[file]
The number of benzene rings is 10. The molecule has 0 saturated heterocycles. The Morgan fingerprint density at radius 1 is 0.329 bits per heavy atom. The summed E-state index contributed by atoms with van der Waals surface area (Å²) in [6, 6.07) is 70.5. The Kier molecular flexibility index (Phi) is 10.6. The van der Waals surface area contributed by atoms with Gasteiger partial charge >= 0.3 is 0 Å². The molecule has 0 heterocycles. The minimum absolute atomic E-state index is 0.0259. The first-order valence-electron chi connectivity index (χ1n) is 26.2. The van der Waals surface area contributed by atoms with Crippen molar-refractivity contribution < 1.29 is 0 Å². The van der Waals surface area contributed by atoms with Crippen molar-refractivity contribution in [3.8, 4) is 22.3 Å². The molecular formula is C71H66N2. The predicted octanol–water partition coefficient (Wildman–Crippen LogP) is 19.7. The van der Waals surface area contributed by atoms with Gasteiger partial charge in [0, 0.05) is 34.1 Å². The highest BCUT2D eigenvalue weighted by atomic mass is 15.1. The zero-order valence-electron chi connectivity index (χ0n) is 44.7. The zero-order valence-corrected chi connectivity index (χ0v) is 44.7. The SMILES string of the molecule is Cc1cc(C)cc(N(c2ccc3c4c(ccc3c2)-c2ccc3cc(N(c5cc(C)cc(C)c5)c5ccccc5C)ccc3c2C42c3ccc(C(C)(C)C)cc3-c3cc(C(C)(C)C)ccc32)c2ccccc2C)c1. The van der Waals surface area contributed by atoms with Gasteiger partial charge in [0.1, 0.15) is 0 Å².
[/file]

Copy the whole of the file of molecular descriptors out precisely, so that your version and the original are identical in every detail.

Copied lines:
The number of benzene rings is 10. The molecule has 0 saturated heterocycles. The Morgan fingerprint density at radius 1 is 0.329 bits per heavy atom. The summed E-state index contributed by atoms with van der Waals surface area (Å²) in [6, 6.07) is 70.5. The Kier molecular flexibility index (Phi) is 10.6. The van der Waals surface area contributed by atoms with Gasteiger partial charge >= 0.3 is 0 Å². The molecule has 0 heterocycles. The minimum absolute atomic E-state index is 0.0259. The first-order valence-electron chi connectivity index (χ1n) is 26.2. The van der Waals surface area contributed by atoms with Crippen molar-refractivity contribution < 1.29 is 0 Å². The van der Waals surface area contributed by atoms with Crippen molar-refractivity contribution in [3.8, 4) is 22.3 Å². The molecular formula is C71H66N2. The predicted octanol–water partition coefficient (Wildman–Crippen LogP) is 19.7. The van der Waals surface area contributed by atoms with Gasteiger partial charge in [0, 0.05) is 34.1 Å². The highest BCUT2D eigenvalue weighted by atomic mass is 15.1. The zero-order valence-electron chi connectivity index (χ0n) is 44.7. The zero-order valence-corrected chi connectivity index (χ0v) is 44.7. The SMILES string of the molecule is Cc1cc(C)cc(N(c2ccc3c4c(ccc3c2)-c2ccc3cc(N(c5cc(C)cc(C)c5)c5ccccc5C)ccc3c2C42c3ccc(C(C)(C)C)cc3-c3cc(C(C)(C)C)ccc32)c2ccccc2C)c1. The van der Waals surface area contributed by atoms with Gasteiger partial charge in [0.1, 0.15) is 0 Å².